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Too Funny to Be President

Udall, Morris K., Neuman, Bob, and Udall, Randy

43 ratings by Goodreads
ISBN 10: 0805005935 / ISBN 13: 9780805005936
Published by Henry Holt and Company, New York, 1988
Condition: very good Hardcover
From Ground Zero Books, Ltd. (Silver Spring, MD, U.S.A.)

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About this Item

22 cm, 249 pages. Foreword by Erma Bombeck. Inscribed by the author (Mo Udall). Morris King "Mo" Udall (June 15, 1922 - December 12, 1998) was an American politician who served as a U.S. Representative from Arizona from May 2, 1961 to May 4, 1991. A former professional basketball player with the Denver Nuggets during their National Basketball League period, noted for his liberal views, Udall was a tall (6'5"), Lincolnesque figure with a self-deprecating wit and easy manner. Because of his wit, columnist James J. Kilpatrick deemed him "too funny to be president", which also ended up being the title of his autobiography in the 1980s. Udall earned a law degree from the University of Arizona in 1949. In 1961, his brother Stewart Udall, the congressman for Arizona's 2nd congressional district, was appointed Secretary of the Interior in the Kennedy administration. Udall won a special election for his brother's vacant seat by only 2,000 votes. He won the seat in his own right in 1962, and was reelected 13 more times. He only faced one close race, in 1978, when he received 52 percent of the vote. In 1976, he ran for the Democratic nomination for President as a liberal alternative to Jimmy Carter, the former Governor of Georgia. Mo Udall's humor has a serious side, deflating pretentiousness while getting the job done. "With a bumper crop of presidential candidates surfacing, I have concluded that a plague of presidentialitis has swept the nation. Speaking from experience, I must remind all these worthy contenders that once this dreaded disease- whose symptoms include delusions of grandeur and an urge to make repeated visits to Iowa- gets into a man's bloodstream, it can only be cured by embalming fluid." -Mo Udall. Morris "Mo" Udall, Arizona's Democratic congressman for thirty years, was as well known for his sense of humor as for his dedication to environmental causes. And it was during his 1976 campaign for the Democratic presidential nomination, when he claims he drew more laughter than votes, that James K. Kilpatrick pronounced him "too funny to be president." Udall kept four black notebooks of jokes that he had collected throughout his public life. Some he heard in the courtroom or on the floor of the House; others he found in old speeches and newspaper articles; still others he swiped on the rubber-chicken circuit. This book, a memoir of Udall's career, collects many of those jokes to create a citizen's guide to the lighter side of politics." After due deliberation and two stiff drinks," Udall writes, "I decided to go ahead and write this book because I'm convinced that humor is as necessary to the health of our political discourse as it is in our private lives." Too Funny To Be President is a testament to the Udall spirit-and an example to all who would win the public's heart. Bookseller Inventory # 38650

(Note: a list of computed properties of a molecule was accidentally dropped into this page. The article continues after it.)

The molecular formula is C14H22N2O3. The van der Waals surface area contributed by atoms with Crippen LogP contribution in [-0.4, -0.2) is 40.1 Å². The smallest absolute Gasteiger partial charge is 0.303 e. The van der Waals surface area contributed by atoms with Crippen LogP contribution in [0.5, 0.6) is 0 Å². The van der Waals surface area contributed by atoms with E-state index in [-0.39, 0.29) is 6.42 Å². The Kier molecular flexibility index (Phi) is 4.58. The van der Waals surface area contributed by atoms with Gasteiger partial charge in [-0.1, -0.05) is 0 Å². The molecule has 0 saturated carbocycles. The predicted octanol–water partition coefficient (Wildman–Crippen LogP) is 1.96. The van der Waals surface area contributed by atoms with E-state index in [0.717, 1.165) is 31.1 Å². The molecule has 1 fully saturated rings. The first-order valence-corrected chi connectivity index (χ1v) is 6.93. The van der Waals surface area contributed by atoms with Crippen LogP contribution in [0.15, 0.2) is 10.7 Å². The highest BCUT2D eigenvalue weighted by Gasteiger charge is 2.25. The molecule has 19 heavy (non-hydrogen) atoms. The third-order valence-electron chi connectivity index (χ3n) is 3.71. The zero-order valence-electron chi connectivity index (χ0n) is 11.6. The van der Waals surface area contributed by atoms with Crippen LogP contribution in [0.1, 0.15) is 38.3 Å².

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Bibliographic Details

Title: Too Funny to Be President

Publisher: Henry Holt and Company, New York

Publication Date: 1988

Binding: Hardcover

Book Condition: very good

Dust Jacket Condition: very good

Signed: Signed by Author(s)

Edition: First Edition. First Printing.

About this title


A profile of the political career of Democratic Congressman Morris Udall also features an appendix of jokes, stories, and anecdotes arranged by subject

From Publishers Weekly:

A long-time congressman from Arizona, Udall ran for the Democratic presidential nomination in 1976 and, finishing second in any number of primaries, ultimately lost out to Jimmy Carter. One of the reasons for his defeat, he implies here, may have been his irrepressible sense of humor, and he presents examples of it in this lighthearted autobiography. There is serious information about his life and political career, but the book begins and ends with scores of anecdotes, most of them political, from such diverse sources as Leo Tolstoy and Will Rogers. Some of the most telling stories are credited to Mark Twain, Abe Lincoln and Adlai Stevenson, and almost all of them are trenchant and amusing. The editing is haphazard, however, for several of the jokes are repeated.
Copyright 1987 Reed Business Information, Inc.

"About this title" may belong to another edition of this title.

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